In 2050

In 2050 Chicago is ruled by gangs, each claiming their own territory and the resources within, which more often than not includes salvage rights and the civilian population. In some cases these civilians are little more than slaves. In others they are valued members of the community.

Most of them are isolationist, focused on their survival and the survival of those under their protection, but they will cooperate in defense of the city against both suburban mutants and any of their number who threaten to destabilize the rest. Any inter-gang warfare is limited to the occasional raid for resources or to count coup, or retaliatory actions for these raids. Nobody can afford to fight a protracted war, at least not yet.

Gang Structure

While the gangs have developed in relative isolation for the last decade and a half, they did grow from the common Chicago street culture as of 2036. As such, there are a few generalities we can make.

  • Leader: Each gang has a strong leadership, either a single individual or multiple individuals who each control a different aspect of the gang’s activities. The nature of the leader (or leaders) bleeds into every other aspect of the gang.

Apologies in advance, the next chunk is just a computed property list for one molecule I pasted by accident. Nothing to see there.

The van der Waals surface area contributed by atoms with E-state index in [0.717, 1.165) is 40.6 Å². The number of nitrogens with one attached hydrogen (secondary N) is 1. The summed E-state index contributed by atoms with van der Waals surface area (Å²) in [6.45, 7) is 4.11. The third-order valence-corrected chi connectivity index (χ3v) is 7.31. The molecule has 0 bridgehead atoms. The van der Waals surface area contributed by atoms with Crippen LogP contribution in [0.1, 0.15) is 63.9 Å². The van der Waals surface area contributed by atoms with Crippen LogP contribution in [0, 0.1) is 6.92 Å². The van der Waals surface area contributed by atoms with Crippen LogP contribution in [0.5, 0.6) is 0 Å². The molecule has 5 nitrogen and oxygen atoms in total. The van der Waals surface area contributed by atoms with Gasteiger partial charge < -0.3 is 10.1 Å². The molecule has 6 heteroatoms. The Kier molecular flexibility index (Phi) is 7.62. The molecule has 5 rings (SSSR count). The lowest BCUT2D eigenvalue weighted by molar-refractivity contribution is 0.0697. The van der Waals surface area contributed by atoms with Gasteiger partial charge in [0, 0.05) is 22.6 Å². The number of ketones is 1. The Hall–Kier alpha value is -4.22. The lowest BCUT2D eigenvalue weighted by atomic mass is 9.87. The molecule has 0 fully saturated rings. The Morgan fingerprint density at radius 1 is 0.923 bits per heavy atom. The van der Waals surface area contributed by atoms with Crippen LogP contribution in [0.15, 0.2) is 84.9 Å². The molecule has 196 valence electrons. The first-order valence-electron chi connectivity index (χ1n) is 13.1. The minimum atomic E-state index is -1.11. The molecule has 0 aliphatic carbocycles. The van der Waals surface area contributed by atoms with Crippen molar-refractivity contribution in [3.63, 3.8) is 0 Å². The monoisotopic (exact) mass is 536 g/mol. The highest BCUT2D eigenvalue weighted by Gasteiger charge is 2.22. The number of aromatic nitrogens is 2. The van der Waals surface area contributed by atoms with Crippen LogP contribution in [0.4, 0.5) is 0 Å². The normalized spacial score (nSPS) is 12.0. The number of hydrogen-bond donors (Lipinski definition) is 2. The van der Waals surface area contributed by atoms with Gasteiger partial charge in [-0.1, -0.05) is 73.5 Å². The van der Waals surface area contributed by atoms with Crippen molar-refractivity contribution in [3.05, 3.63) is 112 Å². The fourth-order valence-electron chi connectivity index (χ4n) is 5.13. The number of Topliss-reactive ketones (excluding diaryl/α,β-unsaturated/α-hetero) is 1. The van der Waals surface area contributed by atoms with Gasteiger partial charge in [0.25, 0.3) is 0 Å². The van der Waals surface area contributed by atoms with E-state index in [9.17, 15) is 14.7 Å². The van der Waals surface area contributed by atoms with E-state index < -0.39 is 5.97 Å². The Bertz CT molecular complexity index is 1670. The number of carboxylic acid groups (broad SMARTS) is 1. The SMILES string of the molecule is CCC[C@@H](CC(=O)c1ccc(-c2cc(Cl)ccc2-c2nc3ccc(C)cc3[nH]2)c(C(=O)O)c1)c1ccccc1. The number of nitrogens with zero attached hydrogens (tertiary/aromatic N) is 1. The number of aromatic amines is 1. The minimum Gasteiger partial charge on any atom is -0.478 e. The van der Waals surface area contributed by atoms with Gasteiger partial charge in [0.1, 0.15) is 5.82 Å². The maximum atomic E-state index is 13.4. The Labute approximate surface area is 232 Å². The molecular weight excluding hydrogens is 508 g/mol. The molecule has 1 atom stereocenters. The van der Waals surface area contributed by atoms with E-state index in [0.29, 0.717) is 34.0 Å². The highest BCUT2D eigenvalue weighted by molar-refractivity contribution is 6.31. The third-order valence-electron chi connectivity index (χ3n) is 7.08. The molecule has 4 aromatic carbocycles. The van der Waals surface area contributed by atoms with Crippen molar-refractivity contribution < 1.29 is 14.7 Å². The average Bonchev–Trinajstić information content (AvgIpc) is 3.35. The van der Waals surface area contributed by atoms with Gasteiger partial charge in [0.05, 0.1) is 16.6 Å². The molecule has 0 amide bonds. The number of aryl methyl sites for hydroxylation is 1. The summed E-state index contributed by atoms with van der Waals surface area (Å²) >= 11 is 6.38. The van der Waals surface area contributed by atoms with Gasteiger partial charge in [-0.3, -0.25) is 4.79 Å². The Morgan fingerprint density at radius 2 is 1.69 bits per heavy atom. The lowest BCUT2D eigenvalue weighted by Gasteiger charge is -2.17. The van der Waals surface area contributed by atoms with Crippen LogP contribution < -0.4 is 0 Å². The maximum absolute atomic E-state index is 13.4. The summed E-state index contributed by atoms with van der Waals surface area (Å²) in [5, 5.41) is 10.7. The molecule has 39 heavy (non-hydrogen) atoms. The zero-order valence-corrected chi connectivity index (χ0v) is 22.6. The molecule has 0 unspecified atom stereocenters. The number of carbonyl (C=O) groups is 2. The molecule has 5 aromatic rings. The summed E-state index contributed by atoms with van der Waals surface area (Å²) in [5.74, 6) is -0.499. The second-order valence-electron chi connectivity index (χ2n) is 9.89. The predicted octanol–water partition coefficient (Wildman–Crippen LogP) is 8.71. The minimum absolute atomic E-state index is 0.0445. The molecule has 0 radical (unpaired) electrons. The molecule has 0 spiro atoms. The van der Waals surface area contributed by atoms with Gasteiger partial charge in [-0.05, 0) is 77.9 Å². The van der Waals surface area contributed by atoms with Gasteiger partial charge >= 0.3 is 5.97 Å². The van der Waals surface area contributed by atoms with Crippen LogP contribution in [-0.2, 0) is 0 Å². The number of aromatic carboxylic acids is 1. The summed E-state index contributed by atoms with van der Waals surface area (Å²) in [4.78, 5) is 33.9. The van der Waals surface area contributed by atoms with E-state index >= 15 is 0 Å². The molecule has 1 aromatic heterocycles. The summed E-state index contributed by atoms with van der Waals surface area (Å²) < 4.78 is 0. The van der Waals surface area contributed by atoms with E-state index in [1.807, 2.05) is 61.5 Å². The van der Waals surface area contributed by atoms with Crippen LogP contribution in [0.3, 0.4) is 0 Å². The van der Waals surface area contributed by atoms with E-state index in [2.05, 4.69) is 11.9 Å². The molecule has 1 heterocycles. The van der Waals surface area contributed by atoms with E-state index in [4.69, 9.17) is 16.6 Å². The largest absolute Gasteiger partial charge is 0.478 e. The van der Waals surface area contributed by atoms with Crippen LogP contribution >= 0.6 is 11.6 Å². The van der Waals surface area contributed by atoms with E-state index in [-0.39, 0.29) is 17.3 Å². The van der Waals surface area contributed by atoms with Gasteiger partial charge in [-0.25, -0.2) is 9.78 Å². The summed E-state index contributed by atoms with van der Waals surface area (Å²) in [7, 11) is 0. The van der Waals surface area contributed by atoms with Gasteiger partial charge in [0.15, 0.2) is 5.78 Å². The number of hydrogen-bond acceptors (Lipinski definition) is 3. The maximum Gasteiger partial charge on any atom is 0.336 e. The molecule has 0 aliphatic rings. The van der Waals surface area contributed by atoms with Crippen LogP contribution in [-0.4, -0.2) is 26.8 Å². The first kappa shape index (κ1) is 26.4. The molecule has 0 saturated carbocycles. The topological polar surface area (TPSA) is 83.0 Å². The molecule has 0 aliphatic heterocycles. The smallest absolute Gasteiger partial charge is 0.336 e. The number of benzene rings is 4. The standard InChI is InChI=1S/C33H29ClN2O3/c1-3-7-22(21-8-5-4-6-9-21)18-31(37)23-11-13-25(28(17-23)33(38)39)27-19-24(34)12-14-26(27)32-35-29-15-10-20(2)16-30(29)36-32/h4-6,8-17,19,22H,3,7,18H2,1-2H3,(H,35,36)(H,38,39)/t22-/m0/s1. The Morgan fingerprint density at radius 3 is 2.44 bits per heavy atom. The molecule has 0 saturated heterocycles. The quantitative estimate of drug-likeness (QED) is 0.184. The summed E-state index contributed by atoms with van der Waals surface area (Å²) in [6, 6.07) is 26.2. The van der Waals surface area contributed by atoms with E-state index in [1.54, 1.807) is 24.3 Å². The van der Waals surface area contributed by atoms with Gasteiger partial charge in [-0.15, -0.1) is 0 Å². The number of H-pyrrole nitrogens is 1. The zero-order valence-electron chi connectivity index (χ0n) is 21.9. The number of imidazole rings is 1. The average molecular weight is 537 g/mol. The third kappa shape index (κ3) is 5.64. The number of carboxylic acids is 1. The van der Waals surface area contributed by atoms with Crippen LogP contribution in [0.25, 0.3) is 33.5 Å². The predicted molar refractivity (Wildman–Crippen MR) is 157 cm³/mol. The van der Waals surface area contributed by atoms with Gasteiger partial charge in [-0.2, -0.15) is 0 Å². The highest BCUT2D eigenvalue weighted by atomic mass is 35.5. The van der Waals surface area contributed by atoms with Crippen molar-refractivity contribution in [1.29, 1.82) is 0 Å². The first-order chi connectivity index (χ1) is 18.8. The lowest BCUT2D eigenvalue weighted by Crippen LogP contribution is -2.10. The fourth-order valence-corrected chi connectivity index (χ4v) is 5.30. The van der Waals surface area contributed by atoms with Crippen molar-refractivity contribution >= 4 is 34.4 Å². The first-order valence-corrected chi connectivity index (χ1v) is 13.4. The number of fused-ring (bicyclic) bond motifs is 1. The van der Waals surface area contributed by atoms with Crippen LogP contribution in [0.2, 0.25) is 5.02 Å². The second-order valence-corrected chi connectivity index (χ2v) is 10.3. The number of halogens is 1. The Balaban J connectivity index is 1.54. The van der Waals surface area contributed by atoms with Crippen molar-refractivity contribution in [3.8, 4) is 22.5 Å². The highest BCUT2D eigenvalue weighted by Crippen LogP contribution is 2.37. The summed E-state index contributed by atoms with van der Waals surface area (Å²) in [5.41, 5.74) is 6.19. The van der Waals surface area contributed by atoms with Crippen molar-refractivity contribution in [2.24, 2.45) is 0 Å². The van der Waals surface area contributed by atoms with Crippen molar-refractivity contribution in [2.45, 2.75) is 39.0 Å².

• Committee: Those members most trusted by the leader. They see to it that his orders are passed along and fulfilled. In some gangs they may have specific duties, like Warlord or Bookkeeper.
  • Foot Soldiers: Most gang members are rank and file. They do everything from tag territory to scavenge for goods and clash with rivals.
  • Associates: Non-gang members who live in a gang’s territory under their permission. Some of them may provide services for the gang with the hopes of eventually joining.

The Core Members of each gang are primarily made up of those who were in the gang before the collapse, and the few newer members who’ve managed to make a name for themselves since then. As such, most are now in their thirties, and most gang leaders are in their forties.

In 2036 many of the gangs were split along ethnic lines, but these matters are less important after the apocalypse. Those who survived were those willing to put their differences aside.


The old People and Folk alliances still exist, but by 2036 they’d become little more than nominal history, observed more often in the breach. By 2050 they’re thought of as archaic, simply because the gangs are too busy trying to survive to worry about serious war; at worst, the gangs raid one another. This could change either way in the future with new alliances built on the bones of the old, or the struggle for resources could intensify into more frequent clashes.

Selected Gangs in 2050s Chicago

Folk Gangs

  • Gangster Disciples
  • Satan Disciples
  • Imperial Gangsters
  • Spanish Cobras
  • Two Six
  • Insane Deuces

People Gangs

  • Latin Kings
  • Vice Lords
  • Black P-Stones
  • Four Corner Hustlers
  • Gaylords

Unaffiliated Gangs

  • Black Gangsters
  • Black Souls
  • Lynchmen Sercaun Gangsters
  • Molotov Mafia